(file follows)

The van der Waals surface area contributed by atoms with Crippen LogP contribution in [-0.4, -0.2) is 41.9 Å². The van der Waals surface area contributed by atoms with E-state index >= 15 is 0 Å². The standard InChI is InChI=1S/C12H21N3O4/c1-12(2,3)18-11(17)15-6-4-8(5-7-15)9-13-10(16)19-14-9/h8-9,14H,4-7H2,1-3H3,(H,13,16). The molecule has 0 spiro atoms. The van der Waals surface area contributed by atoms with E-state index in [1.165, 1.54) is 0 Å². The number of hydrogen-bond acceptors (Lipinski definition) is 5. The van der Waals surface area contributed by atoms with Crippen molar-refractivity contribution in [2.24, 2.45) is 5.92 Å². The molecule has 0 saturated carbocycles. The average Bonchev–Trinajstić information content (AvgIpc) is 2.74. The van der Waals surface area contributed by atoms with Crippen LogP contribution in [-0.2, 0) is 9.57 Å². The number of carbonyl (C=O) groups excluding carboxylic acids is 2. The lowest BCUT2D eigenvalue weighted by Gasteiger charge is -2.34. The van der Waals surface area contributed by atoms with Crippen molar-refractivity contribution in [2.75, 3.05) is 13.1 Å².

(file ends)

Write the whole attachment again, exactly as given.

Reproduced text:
The van der Waals surface area contributed by atoms with Crippen LogP contribution in [-0.4, -0.2) is 41.9 Å². The van der Waals surface area contributed by atoms with E-state index >= 15 is 0 Å². The standard InChI is InChI=1S/C12H21N3O4/c1-12(2,3)18-11(17)15-6-4-8(5-7-15)9-13-10(16)19-14-9/h8-9,14H,4-7H2,1-3H3,(H,13,16). The molecule has 0 spiro atoms. The van der Waals surface area contributed by atoms with E-state index in [1.165, 1.54) is 0 Å². The number of hydrogen-bond acceptors (Lipinski definition) is 5. The van der Waals surface area contributed by atoms with Crippen molar-refractivity contribution in [2.24, 2.45) is 5.92 Å². The molecule has 0 saturated carbocycles. The average Bonchev–Trinajstić information content (AvgIpc) is 2.74. The van der Waals surface area contributed by atoms with Crippen LogP contribution in [-0.2, 0) is 9.57 Å². The number of carbonyl (C=O) groups excluding carboxylic acids is 2. The lowest BCUT2D eigenvalue weighted by Gasteiger charge is -2.34. The van der Waals surface area contributed by atoms with Crippen molar-refractivity contribution in [2.75, 3.05) is 13.1 Å².